on Saturday morning. I spend a couple hours maximum doing a quick review of the top 50. I review the information provided including the chart pattern. Based on my experience if I like the stock based on what I have seen I then determine if it has options and the actual premium % based on my targets. To determine the actual call premiums
I use the Fidelity systems. If you review call data when the market is closed it may not be accurate. Best time is when the market is open.
b. For all stocks selected that meet my call premium actual targets I put them on a list for possible purchase
on Monday morning (assuming I have buying power in my account). In some cases, I already own the stock and
decide to add more to my current positions.
So, if you have completed the first 6 steps you are now ready to do your first buy/write in step 7.
You will need to select a couple stocks that meet your criteria and actual/per annum premium targets.
7. Do Your First Buy/Writes
You can create a new buy/write a couple ways. First, you can buy the stock and then secondly write a
covered call. This would be two separate transactions with commissions separate for each transaction.
You can also do what Schwab calls a Multi-Leg transaction It is a system that combines the stock buy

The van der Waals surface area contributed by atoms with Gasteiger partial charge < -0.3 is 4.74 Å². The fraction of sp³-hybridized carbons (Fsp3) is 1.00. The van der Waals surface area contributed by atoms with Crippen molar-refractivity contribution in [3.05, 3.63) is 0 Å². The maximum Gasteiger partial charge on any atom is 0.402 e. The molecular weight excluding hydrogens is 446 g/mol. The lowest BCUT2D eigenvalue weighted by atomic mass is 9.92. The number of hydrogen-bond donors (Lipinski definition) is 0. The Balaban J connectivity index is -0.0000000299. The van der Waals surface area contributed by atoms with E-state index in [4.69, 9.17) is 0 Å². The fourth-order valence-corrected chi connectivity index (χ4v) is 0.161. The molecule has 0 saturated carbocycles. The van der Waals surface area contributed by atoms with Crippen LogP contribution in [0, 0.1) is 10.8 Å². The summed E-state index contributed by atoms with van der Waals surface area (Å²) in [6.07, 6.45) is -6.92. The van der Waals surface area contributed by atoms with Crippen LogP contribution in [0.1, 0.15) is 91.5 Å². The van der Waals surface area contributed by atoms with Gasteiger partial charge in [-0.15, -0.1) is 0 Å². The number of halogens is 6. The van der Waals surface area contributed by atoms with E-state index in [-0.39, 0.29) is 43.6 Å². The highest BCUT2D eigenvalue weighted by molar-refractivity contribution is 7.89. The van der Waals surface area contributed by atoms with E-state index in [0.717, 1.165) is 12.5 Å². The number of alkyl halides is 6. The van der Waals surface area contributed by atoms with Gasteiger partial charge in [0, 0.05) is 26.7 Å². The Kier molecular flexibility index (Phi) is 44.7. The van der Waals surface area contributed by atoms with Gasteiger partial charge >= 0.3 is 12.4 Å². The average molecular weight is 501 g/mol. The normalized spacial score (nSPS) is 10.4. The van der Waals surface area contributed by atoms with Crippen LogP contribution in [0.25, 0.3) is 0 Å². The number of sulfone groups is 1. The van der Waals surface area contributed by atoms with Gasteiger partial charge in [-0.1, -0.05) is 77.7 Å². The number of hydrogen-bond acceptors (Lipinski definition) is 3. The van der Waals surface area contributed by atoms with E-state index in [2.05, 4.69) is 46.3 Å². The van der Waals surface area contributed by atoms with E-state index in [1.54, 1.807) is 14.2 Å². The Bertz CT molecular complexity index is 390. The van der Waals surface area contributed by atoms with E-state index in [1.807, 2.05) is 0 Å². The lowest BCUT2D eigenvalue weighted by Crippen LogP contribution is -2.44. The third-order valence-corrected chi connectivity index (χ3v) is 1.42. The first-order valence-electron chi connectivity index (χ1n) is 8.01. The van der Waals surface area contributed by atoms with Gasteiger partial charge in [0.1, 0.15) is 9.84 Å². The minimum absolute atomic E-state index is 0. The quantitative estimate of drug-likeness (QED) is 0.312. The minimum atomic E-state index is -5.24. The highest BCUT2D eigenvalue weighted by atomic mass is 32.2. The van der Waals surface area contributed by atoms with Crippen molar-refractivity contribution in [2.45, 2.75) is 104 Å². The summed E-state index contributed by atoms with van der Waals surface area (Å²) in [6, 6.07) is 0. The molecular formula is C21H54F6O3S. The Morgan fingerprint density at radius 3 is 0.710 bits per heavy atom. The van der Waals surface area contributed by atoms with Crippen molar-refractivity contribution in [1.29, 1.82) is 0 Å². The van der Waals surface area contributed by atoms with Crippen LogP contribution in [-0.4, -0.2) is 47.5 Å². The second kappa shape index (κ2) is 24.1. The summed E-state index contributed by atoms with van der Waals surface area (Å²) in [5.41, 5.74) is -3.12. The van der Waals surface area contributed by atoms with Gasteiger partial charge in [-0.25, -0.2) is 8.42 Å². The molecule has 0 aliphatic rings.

and call sell together. It results in a net price but still requires the purchase of stock and selling the call
separately which is done by the Schwab systems automatically. The system works to make sure the net price is the price shown when you made the order. Typically, the commission are lower on a multi-leg transactions.
Most of the time the multi-leg transaction executes fairly quickly. However, sometimes it takes a long time and I have even had a few that did not execute all day. The reason is that the net price must be realized or the order request is not executed. After a few minutes I sometimes will go in the system and do a cancel and replace of the same trade. When it appears that multi-leg is not going to execute timely I have canceled the transaction and gone ahead and bought the stock separate and then sold the call. It costs me more but I am able to do a buy/write that I really want to execute. Each broker may do this a little different.